Eighty PCTs contributed to the study by researchers at the University of Birmingham’s Health Services Management Centre and the Nuffield Trust. The full findings are published today alongside a policy commentary by the Nuffield Trust. (University of Birmingham) and the Nuffield Trust.
Several of the PCTs that took part reported good progress in respect of their priority-setting activities. However, the majority identified more weaknesses than strengths. Obstacles to effective priority setting included:
- Finding sufficient evidence on which to base decisions;
- The tendency for priority setting to take place at just one point in the financial year;
- A typically narrow focus that fails to reach across health economies;
- A lack of involvement from local authorities, patient groups and the public;
- The seeming reluctance to tackle significant disinvestment decisions, despite this being acknowledged as a key priority.
PCT commissioners also expressed concern about the number of shifting central government policy directives and the impact this had on their ability to develop a robust, evidence-led decision making framework. The impact of developing greater patient choice, as represented by personal budgets and competition among providers, poses particularly complicated questions for those seeking to ensure equal access to services through a conventional ‘rationing’ approach.
However it was also evident that national programmes and policy had made a positive impact locally. For instance, the World Class Commissioning (WCC) programme introduced by the previous Government in 2007 was thought to have been instrumental in making sure that PCTs set up robust processes for setting funding priorities. There are signs too that the new approach of clinical commissioning could potentially strengthen cooperation between primary and secondary care when it comes to assessing priorities, historically a weak point for PCTs.
The report’s authors conclude that priority setting has proved difficult for PCTs, and that to succeed in future GP commissioners in clinical commissioning groups will need to move this activity beyond the comfort zone of new and marginal expenditure, and tackle the core spend for which they are responsible. A critical question that remains is how they will be guided and supported by the centre, for example the NHS Commissioning Board (NHSCB) and NICE, in doing so.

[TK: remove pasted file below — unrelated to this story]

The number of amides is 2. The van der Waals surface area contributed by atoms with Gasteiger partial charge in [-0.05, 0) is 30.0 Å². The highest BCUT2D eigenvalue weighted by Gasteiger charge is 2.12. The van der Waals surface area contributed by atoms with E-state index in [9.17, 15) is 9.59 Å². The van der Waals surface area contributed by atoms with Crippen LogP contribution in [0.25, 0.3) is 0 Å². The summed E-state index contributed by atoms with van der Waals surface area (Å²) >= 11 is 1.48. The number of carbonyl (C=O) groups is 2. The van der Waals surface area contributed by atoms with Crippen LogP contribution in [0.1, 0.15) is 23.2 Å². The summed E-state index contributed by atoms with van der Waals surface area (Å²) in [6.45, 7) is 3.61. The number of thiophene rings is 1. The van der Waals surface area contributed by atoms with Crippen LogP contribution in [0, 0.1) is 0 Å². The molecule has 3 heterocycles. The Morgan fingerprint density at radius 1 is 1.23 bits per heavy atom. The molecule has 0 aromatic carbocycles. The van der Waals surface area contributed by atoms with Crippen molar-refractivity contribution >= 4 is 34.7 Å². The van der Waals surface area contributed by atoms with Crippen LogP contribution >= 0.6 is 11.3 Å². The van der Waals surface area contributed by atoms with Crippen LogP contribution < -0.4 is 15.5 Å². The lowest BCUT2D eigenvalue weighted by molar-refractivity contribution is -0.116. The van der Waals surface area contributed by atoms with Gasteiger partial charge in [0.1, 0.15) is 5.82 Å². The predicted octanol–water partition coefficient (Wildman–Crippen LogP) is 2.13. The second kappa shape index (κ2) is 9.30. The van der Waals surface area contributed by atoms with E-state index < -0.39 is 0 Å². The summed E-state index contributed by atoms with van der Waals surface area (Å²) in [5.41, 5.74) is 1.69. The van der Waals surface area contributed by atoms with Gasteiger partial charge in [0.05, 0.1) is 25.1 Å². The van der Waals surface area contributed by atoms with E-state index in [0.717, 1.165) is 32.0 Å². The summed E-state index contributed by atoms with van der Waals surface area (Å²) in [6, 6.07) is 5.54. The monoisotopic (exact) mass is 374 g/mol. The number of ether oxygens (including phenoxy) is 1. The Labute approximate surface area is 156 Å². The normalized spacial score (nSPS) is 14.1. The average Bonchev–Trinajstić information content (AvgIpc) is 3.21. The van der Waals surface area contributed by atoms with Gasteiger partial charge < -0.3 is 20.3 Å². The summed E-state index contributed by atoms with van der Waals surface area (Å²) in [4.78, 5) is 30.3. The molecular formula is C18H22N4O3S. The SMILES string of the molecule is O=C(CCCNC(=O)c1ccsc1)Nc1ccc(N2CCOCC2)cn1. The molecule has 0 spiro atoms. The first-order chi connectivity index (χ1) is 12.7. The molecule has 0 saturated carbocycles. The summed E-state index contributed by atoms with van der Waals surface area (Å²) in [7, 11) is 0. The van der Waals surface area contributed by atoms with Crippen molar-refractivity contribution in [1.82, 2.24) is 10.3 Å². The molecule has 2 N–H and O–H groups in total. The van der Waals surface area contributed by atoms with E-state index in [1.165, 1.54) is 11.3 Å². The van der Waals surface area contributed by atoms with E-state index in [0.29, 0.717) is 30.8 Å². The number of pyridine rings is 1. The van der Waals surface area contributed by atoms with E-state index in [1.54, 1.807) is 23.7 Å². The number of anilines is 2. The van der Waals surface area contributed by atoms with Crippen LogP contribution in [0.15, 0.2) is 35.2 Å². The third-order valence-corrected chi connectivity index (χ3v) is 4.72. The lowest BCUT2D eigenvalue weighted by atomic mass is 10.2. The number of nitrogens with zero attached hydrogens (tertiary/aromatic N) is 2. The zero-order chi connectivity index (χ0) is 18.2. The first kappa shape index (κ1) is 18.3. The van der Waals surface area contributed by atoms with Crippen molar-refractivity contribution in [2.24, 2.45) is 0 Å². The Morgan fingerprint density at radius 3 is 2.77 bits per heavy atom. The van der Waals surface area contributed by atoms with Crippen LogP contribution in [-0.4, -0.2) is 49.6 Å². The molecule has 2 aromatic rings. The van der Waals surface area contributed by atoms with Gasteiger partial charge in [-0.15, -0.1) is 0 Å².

The Health and Social Care Bill sets out a number of significant reserve powers for the NHSCB. It is therefore possible that the Board will take a more national approach on some issues and specify what is and is not to be commissioned by clinical commissioning groups (CCGs). On the other hand, if it does fall to CCGs to make the majority of priority-setting decisions, then robust governance, management and analytical support, and strong clinical leadership will be critical. sets out a number of significant reserve powers for the NHSCB. It is therefore possible that the Board will take a more national approach on some issues and specify what is and is not to be commissioned by clinical commissioning groups (CCGs). On the other hand, if it does fall to CCGs to make the majority of priority-setting decisions, then robust governance, management and analytical support, and strong clinical leadership will be critical.
Dr Suzanne Robinson, Lecturer in Health Economics and Health Care Policy at HSMC and lead author comments:
‘Priority setting is moving centre-stage. However changes brought about as a result of the Health and Social Care Bill mean there is a risk that knowledge around priority-setting tools and processes will be lost as organisations disband and staff scatter into new posts.’
‘The issue here is to make sure that the learning is transferred to the new world of clinical commissioning. While politicians may want to move away from past government policy, the expertise and learning from the evolution of commissioning over the last ten to fifteen years is crucial to meeting the efficiency challenge.’